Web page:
By using this website, you agree to our use of cookies to enhance your experience.


Thousands of landlords are unsure of their responsibilities, research shows

As a landlord do you know your rights and responsibilities? Well, it would appear that many people, including tenants, do not know where they stand when it comes to the rules and regulations governing the private rented sector.

Fresh research among more than 2,000 UK adults by LetBritain claims that many landlords and tenants across the country are unaware of the laws governing the rental market.

The study, which was commissioned by online letting agent LetBritain, has found that 16% of landlords do not realise that a tenant must be given at least two months’ notice under section 21 of the Housing Act 1988 if they wish to evict them.


Similarly, 12% of landlords do not know they must provide 24 hours’ notice before entering the property; 14% of landlords do not realise it is their responsibility to arrange and pay for any repairs to the exterior of a property; 12% of landlords do not know they should put tenants’ deposits in a tenancy deposit protection scheme; and 27% have no idea that tenants have the right to challenge the rent being charged if it is not comparable to similar properties in the area.

Tenants have their own issues when it comes to a lack of knowledge of the rules.

Some 34% of people living in rented accommodation do not know that they have the right for their deposits to be placed in a tenancy deposit protection scheme, while 37% do not realise that a tenant must be given at least two months’ notice if a landlord wishes to evict them.

Other regulatory issues that are widely unknown by renters included the fact that a landlord must provide an Energy Performance Certificate for the property (34% do not know this); a landlord should provide 24 hours’ notice before entering the property (28%); and tenants have the right to challenge rental prices if they are not comparable to similar properties in the area (50%).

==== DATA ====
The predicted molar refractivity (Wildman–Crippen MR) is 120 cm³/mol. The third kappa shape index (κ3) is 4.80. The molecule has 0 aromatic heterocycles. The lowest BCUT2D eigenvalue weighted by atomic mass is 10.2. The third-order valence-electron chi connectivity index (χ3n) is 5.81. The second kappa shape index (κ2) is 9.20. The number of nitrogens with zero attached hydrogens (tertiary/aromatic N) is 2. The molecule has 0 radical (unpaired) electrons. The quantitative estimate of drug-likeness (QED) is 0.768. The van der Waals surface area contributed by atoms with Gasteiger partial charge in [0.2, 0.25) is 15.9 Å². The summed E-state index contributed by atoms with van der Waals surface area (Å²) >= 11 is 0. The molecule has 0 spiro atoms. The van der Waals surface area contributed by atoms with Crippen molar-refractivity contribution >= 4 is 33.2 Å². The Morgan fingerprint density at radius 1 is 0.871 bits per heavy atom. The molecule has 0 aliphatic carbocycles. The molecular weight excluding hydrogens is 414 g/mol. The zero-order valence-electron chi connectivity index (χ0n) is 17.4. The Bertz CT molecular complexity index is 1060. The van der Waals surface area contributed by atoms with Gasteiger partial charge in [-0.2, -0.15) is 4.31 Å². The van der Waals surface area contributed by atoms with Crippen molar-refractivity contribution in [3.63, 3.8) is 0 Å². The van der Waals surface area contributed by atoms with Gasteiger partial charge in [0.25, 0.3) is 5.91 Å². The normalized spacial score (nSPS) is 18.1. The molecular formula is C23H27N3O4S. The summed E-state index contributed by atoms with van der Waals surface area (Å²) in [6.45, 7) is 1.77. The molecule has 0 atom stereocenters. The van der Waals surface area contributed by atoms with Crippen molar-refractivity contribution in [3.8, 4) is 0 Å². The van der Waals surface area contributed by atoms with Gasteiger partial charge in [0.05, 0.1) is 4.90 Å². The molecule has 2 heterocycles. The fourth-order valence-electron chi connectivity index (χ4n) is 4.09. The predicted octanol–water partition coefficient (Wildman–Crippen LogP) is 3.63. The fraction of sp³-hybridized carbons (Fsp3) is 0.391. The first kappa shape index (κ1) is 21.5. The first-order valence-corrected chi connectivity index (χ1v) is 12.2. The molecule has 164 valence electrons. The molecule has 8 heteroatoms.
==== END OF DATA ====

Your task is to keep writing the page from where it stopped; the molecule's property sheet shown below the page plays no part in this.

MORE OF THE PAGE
Some 43% of private renters also do not know that tenants can challenge any excessive charges made by a landlord via an ombudsman.

Fareed Nabir, CEO of LetBritain, said: “It is clear that a huge proportion of UK renters – a population growing in size – do not truly understand the legislation and regulation in place to protect them. Likewise, a concerning number of landlords are also in the dark about exactly what rights and responsibilities they have.

“Such a lack of awareness increases the risk of renters and landlords being exploited – it must be addressed and letting agents certainly have a duty to better inform all their customers about the vital legislative framework governing the rental sector.”

Want to comment on this story? If so...if any post is considered to victimise, harass, degrade or intimidate an individual or group of individuals on any basis, then the post may be deleted and the individual immediately banned from posting in future.

  • icon

    Let's be real!